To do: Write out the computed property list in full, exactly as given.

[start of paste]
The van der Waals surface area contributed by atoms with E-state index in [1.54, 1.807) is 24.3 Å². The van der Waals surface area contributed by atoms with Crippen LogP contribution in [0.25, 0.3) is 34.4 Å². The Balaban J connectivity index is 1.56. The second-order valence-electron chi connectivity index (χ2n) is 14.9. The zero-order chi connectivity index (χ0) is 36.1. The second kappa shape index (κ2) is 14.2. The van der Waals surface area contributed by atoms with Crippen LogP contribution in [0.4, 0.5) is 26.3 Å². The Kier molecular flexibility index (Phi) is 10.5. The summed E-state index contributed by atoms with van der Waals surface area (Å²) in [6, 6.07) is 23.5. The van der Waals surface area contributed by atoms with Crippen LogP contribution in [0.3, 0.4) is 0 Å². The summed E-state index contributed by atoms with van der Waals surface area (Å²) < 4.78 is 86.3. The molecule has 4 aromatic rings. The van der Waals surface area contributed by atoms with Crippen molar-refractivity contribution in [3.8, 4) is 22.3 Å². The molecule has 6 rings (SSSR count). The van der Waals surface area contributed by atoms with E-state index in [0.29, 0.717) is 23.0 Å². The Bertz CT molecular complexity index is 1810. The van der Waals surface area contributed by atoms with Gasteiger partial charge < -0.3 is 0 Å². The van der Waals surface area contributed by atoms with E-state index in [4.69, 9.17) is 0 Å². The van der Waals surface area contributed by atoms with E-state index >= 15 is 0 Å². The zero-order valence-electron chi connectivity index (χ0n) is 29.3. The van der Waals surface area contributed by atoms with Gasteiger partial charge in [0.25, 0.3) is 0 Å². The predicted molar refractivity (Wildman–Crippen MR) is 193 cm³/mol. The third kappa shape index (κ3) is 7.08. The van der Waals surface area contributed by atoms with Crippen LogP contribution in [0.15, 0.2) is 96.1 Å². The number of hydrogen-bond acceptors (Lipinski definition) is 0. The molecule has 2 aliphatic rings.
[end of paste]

The van der Waals surface area contributed by atoms with E-state index in [1.54, 1.807) is 24.3 Å². The van der Waals surface area contributed by atoms with Crippen LogP contribution in [0.25, 0.3) is 34.4 Å². The Balaban J connectivity index is 1.56. The second-order valence-electron chi connectivity index (χ2n) is 14.9. The zero-order chi connectivity index (χ0) is 36.1. The second kappa shape index (κ2) is 14.2. The van der Waals surface area contributed by atoms with Crippen LogP contribution in [0.4, 0.5) is 26.3 Å². The Kier molecular flexibility index (Phi) is 10.5. The summed E-state index contributed by atoms with van der Waals surface area (Å²) in [6, 6.07) is 23.5. The van der Waals surface area contributed by atoms with Crippen LogP contribution in [0.3, 0.4) is 0 Å². The summed E-state index contributed by atoms with van der Waals surface area (Å²) < 4.78 is 86.3. The molecule has 4 aromatic rings. The van der Waals surface area contributed by atoms with Crippen molar-refractivity contribution in [3.8, 4) is 22.3 Å². The molecule has 6 rings (SSSR count). The van der Waals surface area contributed by atoms with E-state index in [0.29, 0.717) is 23.0 Å². The Bertz CT molecular complexity index is 1810. The van der Waals surface area contributed by atoms with Gasteiger partial charge < -0.3 is 0 Å². The van der Waals surface area contributed by atoms with E-state index in [4.69, 9.17) is 0 Å². The van der Waals surface area contributed by atoms with E-state index >= 15 is 0 Å². The zero-order valence-electron chi connectivity index (χ0n) is 29.3. The van der Waals surface area contributed by atoms with Gasteiger partial charge in [0.25, 0.3) is 0 Å². The predicted molar refractivity (Wildman–Crippen MR) is 193 cm³/mol. The third kappa shape index (κ3) is 7.08. The van der Waals surface area contributed by atoms with Crippen LogP contribution in [0.15, 0.2) is 96.1 Å². The number of hydrogen-bond acceptors (Lipinski definition) is 0. The molecule has 2 aliphatic rings.